During the death throes of Herbert Hoover’s presidency in June 1932, desperate bands of men traveled to Washington and set up camp within view of the Capitol. The first contingent journeyed all the way from Portland, Oregon, but others soon converged from all over—alone, in groups, with families—until their main Hooverville on the Anacostia River’s fetid mudflats swelled to a population as high as 20,000. The men, World War I veterans who could not find jobs, became known as the Bonus Army—for the modest government bonus they were owed for their service. Under a law passed in 1924, they had been awarded roughly $1,000 each, to be collected in 1945 or at death, whichever came first. But they didn’t want to wait any longer for their pre–New Deal entitlement—especially given that Congress had bailed out big business with the creation of a Reconstruction Finance Corporation earlier in its session. Father Charles Coughlin, the populist “Radio Priest” who became a phenomenon for railing against “greedy bankers and financiers,” framed Washington’s double standard this way: “If the government can pay $2 billion to the bankers and the railroads, why cannot it pay the $2 billion to the soldiers?”
The echoes of our own Great Recession do not end there. Both parties were alarmed by this motley assemblage and its political rallies; the Secret Service infiltrated its ranks to root out radicals. But a good Communist was hard to find. The men were mostly middle-class, patriotic Americans. They kept their improvised hovels clean and maintained small gardens. Even so, good behavior by the Bonus Army did not prevent the U.S. Army’s hotheaded chief of staff, General Douglas MacArthur, from summoning an overwhelming force to evict it from Pennsylvania Avenue late that July. After assaulting the veterans and thousands of onlookers with tear gas, MacArthur’s troops crossed the bridge and burned down the encampment. The general had acted against Hoover’s wishes, but the president expressed satisfaction afterward that the government had dispatched “a mob”—albeit at the cost of killing two of the demonstrators. The public had another take. When graphic newsreels of the riotous mêlée fanned out to the nation’s movie theaters, audiences booed MacArthur and his troops, not the men down on their luck. Even the mining heiress Evalyn Walsh McLean, the owner of the Hope diamond and wife of the proprietor of the Washington Post, professed solidarity with the “mob” that had occupied the nation’s capital.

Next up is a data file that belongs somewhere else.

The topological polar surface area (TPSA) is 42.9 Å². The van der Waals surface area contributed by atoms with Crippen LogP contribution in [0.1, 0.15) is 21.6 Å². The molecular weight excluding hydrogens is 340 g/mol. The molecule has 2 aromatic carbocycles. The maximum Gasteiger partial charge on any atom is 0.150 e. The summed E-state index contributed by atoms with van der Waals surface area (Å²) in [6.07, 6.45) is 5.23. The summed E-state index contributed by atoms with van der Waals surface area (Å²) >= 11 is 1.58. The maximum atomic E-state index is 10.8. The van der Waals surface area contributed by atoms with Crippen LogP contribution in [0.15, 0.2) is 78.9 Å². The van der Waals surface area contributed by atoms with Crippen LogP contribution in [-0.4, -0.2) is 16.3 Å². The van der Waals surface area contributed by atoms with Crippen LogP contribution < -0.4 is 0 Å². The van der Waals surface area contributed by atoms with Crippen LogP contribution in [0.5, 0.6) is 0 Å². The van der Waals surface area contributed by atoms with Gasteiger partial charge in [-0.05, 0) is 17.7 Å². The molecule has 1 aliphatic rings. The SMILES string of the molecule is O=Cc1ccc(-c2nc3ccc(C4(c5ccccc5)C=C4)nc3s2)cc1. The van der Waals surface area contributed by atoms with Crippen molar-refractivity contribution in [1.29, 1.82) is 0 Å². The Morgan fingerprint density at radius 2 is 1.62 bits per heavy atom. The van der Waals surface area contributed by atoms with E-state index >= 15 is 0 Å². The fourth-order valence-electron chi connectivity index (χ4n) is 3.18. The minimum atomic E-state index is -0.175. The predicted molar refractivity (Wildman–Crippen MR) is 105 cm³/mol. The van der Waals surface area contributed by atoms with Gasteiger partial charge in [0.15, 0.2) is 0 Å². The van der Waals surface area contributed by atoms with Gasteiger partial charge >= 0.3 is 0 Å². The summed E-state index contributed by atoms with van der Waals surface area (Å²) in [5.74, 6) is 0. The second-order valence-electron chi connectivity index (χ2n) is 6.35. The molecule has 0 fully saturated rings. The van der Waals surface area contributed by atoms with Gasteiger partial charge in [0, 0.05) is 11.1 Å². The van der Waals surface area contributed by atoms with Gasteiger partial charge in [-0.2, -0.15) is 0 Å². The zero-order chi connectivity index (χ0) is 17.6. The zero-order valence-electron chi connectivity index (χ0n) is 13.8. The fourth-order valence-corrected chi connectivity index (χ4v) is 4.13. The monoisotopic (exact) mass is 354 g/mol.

The Great Depression was then nearly three years old, with FDR still in the wings and some of the worst deprivation and unrest yet to come. Three years after our own crash, we do not have the benefit of historical omniscience to know where 2011 is on the time line of America’s deepest bout of economic distress since that era. (The White House, you may recall, rolled out “recovery summer” sixteen months ago.) We don’t know if our current president will end up being viewed more like Hoover or FDR. We don’t know whether Occupy Wall Street and its proliferating satellites will spiral into larger and more violent confrontations, disperse in cold weather, prove a footnote to our narrative, or be the seeds of something big.
What’s as intriguing as Occupy Wall Street itself is that once again our Establishment, left, right, and center, did not see the wave coming or understand what it meant as it broke. Maybe it’s just human nature and the power of denial, or maybe it’s a stubborn strain of all-American optimism, but at each aftershock since the fall of Lehman Brothers, those at the top have preferred not to see what they didn’t want to see. And so for the first three weeks, the protests were alternately ignored, patronized, dismissed, and insulted by politicians and the mainstream news media as a neo-Woodstock for wannabe collegiate rebels without a cause—and not just in Fox-land. CNN’s new prime-time hopeful, Erin Burnett, ridiculed the protesters as bongo-playing know-nothings; a dispatch in The New Republic called them “an unfocused rabble of ragtag discontents.” Those who did express sympathy for Occupy Wall Street tended to pat it on the head before going on to fault it for being leaderless, disorganized, and inchoate in its agenda.
Despite such dismissals, the movement, abetted by made-for-YouTube confrontations with police, started to connect with the mass public much as the Bonus Army did with a newsreel audience. The week after a Wall Street Journal editorial claimed that “no one seems to care very much” about the “collection of ne’er-do-wells” congregating in Zuccotti Park, the paper released its own poll, in collaboration with NBC News, finding that 37 percent of Americans supported the protesters, 25 percent had no opinion, and just 18 percent opposed them. The approval numbers for Occupy Wall Street published in Time and Reuters were even higherhitting 54 percent in Time. Apparently some of those dopey kids, staggering under student loans and bereft of job prospects, have lots of parents and friends of all ages who understand exactly what they’re talking about.